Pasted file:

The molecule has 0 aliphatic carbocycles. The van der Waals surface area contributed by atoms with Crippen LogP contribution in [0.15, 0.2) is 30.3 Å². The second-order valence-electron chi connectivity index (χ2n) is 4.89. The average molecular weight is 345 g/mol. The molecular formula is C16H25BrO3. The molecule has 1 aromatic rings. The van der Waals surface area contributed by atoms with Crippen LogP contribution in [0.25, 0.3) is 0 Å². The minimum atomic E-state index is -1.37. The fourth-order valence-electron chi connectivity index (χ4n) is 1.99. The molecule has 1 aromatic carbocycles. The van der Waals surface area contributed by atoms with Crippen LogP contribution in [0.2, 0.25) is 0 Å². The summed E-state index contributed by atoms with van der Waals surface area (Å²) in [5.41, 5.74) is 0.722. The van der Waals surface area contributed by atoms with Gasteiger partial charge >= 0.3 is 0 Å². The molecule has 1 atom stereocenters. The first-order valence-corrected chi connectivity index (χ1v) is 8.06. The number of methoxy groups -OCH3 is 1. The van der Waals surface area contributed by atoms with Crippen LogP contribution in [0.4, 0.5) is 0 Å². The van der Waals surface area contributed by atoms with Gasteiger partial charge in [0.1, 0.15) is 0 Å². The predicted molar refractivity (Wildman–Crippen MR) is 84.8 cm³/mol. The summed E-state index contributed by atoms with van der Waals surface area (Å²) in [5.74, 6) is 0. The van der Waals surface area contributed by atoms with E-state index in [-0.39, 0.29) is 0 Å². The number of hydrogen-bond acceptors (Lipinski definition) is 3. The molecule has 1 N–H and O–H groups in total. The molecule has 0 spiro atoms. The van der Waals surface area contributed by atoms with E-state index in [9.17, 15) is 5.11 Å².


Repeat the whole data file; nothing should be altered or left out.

The molecule has 0 aliphatic carbocycles. The van der Waals surface area contributed by atoms with Crippen LogP contribution in [0.15, 0.2) is 30.3 Å². The second-order valence-electron chi connectivity index (χ2n) is 4.89. The average molecular weight is 345 g/mol. The molecular formula is C16H25BrO3. The molecule has 1 aromatic rings. The van der Waals surface area contributed by atoms with Crippen LogP contribution in [0.25, 0.3) is 0 Å². The minimum atomic E-state index is -1.37. The fourth-order valence-electron chi connectivity index (χ4n) is 1.99. The molecule has 1 aromatic carbocycles. The van der Waals surface area contributed by atoms with Crippen LogP contribution in [0.2, 0.25) is 0 Å². The summed E-state index contributed by atoms with van der Waals surface area (Å²) in [5.41, 5.74) is 0.722. The van der Waals surface area contributed by atoms with Gasteiger partial charge >= 0.3 is 0 Å². The molecule has 1 atom stereocenters. The first-order valence-corrected chi connectivity index (χ1v) is 8.06. The number of methoxy groups -OCH3 is 1. The van der Waals surface area contributed by atoms with Crippen LogP contribution in [0.4, 0.5) is 0 Å². The van der Waals surface area contributed by atoms with Gasteiger partial charge in [0.1, 0.15) is 0 Å². The predicted molar refractivity (Wildman–Crippen MR) is 84.8 cm³/mol. The summed E-state index contributed by atoms with van der Waals surface area (Å²) in [5.74, 6) is 0. The van der Waals surface area contributed by atoms with E-state index in [-0.39, 0.29) is 0 Å². The number of hydrogen-bond acceptors (Lipinski definition) is 3. The molecule has 1 N–H and O–H groups in total. The molecule has 0 spiro atoms. The van der Waals surface area contributed by atoms with E-state index in [9.17, 15) is 5.11 Å².